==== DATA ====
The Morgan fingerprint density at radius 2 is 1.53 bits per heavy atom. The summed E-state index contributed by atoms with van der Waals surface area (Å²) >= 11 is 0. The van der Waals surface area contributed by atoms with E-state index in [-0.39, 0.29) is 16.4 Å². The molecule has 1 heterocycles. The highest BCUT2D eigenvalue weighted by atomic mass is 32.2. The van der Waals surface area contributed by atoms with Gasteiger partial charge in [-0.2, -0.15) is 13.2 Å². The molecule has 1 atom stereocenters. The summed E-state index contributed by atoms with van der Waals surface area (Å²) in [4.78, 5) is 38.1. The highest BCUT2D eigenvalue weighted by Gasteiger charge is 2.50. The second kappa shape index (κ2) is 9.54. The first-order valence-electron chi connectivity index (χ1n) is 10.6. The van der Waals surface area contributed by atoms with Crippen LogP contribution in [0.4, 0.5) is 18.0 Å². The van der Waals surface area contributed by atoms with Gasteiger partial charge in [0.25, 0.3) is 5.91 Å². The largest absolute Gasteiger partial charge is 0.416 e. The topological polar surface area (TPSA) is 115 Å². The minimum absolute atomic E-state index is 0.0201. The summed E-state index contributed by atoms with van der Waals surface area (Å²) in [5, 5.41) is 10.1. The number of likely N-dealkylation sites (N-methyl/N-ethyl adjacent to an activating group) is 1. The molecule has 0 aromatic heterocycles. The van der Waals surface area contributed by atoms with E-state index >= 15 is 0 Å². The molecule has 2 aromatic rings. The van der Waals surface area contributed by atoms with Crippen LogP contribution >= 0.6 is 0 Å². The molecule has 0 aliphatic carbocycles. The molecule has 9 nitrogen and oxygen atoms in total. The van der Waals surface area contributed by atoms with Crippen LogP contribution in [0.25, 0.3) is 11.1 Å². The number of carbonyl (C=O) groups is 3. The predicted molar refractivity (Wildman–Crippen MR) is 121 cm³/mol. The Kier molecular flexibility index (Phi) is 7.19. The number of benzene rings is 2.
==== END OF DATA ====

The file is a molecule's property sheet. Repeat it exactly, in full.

The Morgan fingerprint density at radius 2 is 1.53 bits per heavy atom. The summed E-state index contributed by atoms with van der Waals surface area (Å²) >= 11 is 0. The van der Waals surface area contributed by atoms with E-state index in [-0.39, 0.29) is 16.4 Å². The molecule has 1 heterocycles. The highest BCUT2D eigenvalue weighted by atomic mass is 32.2. The van der Waals surface area contributed by atoms with Gasteiger partial charge in [-0.2, -0.15) is 13.2 Å². The molecule has 1 atom stereocenters. The summed E-state index contributed by atoms with van der Waals surface area (Å²) in [4.78, 5) is 38.1. The highest BCUT2D eigenvalue weighted by Gasteiger charge is 2.50. The second kappa shape index (κ2) is 9.54. The first-order valence-electron chi connectivity index (χ1n) is 10.6. The van der Waals surface area contributed by atoms with Crippen LogP contribution in [0.4, 0.5) is 18.0 Å². The van der Waals surface area contributed by atoms with Gasteiger partial charge in [0.25, 0.3) is 5.91 Å². The largest absolute Gasteiger partial charge is 0.416 e. The topological polar surface area (TPSA) is 115 Å². The minimum absolute atomic E-state index is 0.0201. The summed E-state index contributed by atoms with van der Waals surface area (Å²) in [5, 5.41) is 10.1. The number of likely N-dealkylation sites (N-methyl/N-ethyl adjacent to an activating group) is 1. The molecule has 0 aromatic heterocycles. The van der Waals surface area contributed by atoms with E-state index >= 15 is 0 Å². The molecule has 2 aromatic rings. The van der Waals surface area contributed by atoms with Crippen LogP contribution >= 0.6 is 0 Å². The molecule has 0 aliphatic carbocycles. The molecule has 9 nitrogen and oxygen atoms in total. The van der Waals surface area contributed by atoms with Crippen LogP contribution in [0.25, 0.3) is 11.1 Å². The number of carbonyl (C=O) groups is 3. The predicted molar refractivity (Wildman–Crippen MR) is 121 cm³/mol. The Kier molecular flexibility index (Phi) is 7.19. The number of benzene rings is 2.